In House: This week's home entertainment hot list
All you need to know for the week ahead.
World Peace is None of Your Business
In an alternate universe, Morrissey would have made an interesting choice as Deco Cuffe in The Commitments. If only for that scene in the bus station when asked by Jimmy Rabbitte if there was "anything worth eating", to which came the reply, "It's all poxy". But then, mistrust and often loathing of the world around him is nothing new to Morrissey.
The trick now, 30-odd years into his recording career, is finding a new way to couch it. And it's a trick that's eluding him. As with Meat Is Murder, his vegetarianism comes into play, using it as a prime means to remove himself from what he sees as being the typical man.
And for one of the most gifted pop lyricists, things have gotten very "moon in June". .
In Neal Cassady Drops Dead we have "little fella" followed by "rubella". Then there's the "Gaga in Malaga, no mercy in Murcia" of The Bullfighter Dies. The political order (the title track), war (Istanbul) and marriage (Kick The Bride Down The Aisle) are all speared.
Despite its flaws, I'm reminded of the RandyNewman line, "He may be a fool but he's our fool". He's a grouchy aul divil, but would we want him to change now? A new, more- deft-of-touch band mightn't go astray, however.
The Divine Comedy
Victory For The Comic Muse
Victory For The Comic Muse was perhaps a surprise winner of the 2006 Choice Music Prize. Not that folk really questioned its quality. I suppose it's more a case that by this, Neil Hannon's talents were kind of taken for granted. Also, there's the erroneous theory that such awards are usually hoovered up by young upstarts.
Victory . . . cherry-picks from the best elements of The Divine Comedy oeuvre that had gone before. And with the cover of The Associates' Party Fears Two, the most obvious nod at that which had influenced it.
Victory . . . opens with a tale of male teenage desperation to cast off the yoke of virginity, funnelled through the stomp of Mr Blue Sky. Many of the album's characters sound as if they've just emerged from a stay in Wes Anderson's Grand Budapest Hotel, particularly in Count Grassi's Passage Over Piedmont and the special Lady of a Certain Age.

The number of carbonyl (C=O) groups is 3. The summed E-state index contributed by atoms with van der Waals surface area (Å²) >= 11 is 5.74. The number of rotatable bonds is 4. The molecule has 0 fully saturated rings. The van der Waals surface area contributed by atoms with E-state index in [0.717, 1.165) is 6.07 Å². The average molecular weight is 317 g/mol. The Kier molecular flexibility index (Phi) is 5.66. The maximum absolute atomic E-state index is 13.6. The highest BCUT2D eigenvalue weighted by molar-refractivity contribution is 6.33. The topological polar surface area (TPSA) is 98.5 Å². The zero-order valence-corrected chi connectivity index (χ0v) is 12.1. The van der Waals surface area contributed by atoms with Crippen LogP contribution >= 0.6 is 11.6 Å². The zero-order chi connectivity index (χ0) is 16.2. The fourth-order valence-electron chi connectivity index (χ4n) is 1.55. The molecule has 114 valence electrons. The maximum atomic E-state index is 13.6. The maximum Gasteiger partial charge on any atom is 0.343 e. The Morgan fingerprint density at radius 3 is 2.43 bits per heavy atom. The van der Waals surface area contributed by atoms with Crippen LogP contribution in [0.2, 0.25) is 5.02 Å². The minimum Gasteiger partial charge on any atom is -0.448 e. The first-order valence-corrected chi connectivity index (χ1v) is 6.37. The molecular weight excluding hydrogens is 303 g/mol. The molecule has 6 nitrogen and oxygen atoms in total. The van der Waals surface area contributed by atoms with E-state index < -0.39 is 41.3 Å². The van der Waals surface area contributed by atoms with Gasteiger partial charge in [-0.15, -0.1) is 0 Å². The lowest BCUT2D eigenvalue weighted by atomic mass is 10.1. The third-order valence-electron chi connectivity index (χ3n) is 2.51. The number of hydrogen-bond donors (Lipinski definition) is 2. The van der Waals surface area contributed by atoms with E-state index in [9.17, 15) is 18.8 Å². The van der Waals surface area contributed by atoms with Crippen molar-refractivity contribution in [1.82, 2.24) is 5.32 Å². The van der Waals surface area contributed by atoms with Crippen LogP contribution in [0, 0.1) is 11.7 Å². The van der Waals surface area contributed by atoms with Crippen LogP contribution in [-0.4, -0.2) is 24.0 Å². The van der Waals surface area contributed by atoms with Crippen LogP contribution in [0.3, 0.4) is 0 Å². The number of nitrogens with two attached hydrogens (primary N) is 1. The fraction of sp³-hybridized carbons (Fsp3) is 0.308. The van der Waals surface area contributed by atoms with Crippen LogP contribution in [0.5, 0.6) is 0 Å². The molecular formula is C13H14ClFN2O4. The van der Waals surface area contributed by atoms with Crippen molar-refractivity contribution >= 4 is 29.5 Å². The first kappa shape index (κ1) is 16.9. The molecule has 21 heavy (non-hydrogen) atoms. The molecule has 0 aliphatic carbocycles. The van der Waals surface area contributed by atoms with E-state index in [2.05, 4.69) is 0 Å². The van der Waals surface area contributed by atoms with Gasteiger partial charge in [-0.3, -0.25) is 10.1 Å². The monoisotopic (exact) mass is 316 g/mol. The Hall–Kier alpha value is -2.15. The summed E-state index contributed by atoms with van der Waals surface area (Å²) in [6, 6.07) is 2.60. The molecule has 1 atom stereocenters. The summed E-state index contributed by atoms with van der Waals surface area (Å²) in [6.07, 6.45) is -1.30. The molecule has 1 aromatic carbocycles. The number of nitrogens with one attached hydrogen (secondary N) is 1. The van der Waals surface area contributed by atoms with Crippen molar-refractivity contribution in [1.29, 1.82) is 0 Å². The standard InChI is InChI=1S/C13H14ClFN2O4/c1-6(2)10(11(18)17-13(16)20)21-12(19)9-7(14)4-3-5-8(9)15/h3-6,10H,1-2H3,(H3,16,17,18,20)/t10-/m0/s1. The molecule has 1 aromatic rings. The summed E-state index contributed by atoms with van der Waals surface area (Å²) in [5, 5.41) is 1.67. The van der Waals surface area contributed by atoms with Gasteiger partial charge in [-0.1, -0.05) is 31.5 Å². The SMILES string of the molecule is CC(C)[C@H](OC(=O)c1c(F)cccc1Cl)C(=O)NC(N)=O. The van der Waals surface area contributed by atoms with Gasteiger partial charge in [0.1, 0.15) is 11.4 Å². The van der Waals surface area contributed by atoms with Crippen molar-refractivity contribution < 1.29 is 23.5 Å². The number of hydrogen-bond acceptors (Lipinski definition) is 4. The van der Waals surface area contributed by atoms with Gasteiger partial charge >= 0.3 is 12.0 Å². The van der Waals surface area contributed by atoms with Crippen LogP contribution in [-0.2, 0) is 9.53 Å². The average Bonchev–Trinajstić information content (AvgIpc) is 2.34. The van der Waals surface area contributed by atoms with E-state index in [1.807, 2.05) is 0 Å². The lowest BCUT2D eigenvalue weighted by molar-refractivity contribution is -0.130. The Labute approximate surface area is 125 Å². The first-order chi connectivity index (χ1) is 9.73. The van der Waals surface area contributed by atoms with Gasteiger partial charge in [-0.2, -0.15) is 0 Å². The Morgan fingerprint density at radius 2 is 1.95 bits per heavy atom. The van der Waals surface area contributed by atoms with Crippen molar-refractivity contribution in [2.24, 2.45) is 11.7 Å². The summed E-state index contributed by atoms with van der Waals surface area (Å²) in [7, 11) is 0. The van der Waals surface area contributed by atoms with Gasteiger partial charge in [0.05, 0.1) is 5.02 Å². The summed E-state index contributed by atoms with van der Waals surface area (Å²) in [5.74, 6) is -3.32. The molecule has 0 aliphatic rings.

The latter, a tale of a once well-heeled, well-connected socialite whose light has become dimmed by the passage of time.
Not only the album's most memorable track, I dare say it's one of the best songs this island has produced during our pop history.
At a glance
With Busy Earnin', they've already released one of the most vital singles of the year and now – as Todd Terje put it – it's album time.
Jungle is a record that attempts to wriggle free of defining by genre. Too wonky to be pure soul, too organic to be EDM, too soulful to be indie.
The one underpinning element is groove, whether on Time or Accelerate.
Jungle settles somewhere between sounding like a heat-warped cassette of Off The Wall and Disclosure's more chilled brothers. Its off-kilter synths, and treated beats make it one of 2014's more interesting debuts.
. . . in which the pairing of Rebecca Taylor and Charles Watson become proper grown-ups.
The first thing that leaps from this album, as opposed to their previous two efforts, is its soulfulness.
From the slinky, Curtis Mayfield-esque falsettos of Tears of Joy to the shimmying Motown beat of Suffering You, Suffering Me.
Unfortunately, not an examination of time-stopping 90's CBBC show, The Queens Nose – as well as Not Mine To Love – are barroom laments reminiscent of Cat Power.
But the album's standouts are the solo trades of Watson's Paraguay & Panama, and especially Taylor's heart-wrenching Dependable People . . .
Spotify party playlist with nialler9
Everyone knows one of the best times to listen to music is when you're getting ready to go out. So with that in mind, here are 10 tracks released this year that will fit into any going out playlist.
Never mind a night out, this horn-laden soulful song from the UK band heralds in a season, a year and a state of mind all at once.
For her latest album Food, the Cordon Bleu-trained chef cooked up some tasty funky soul music.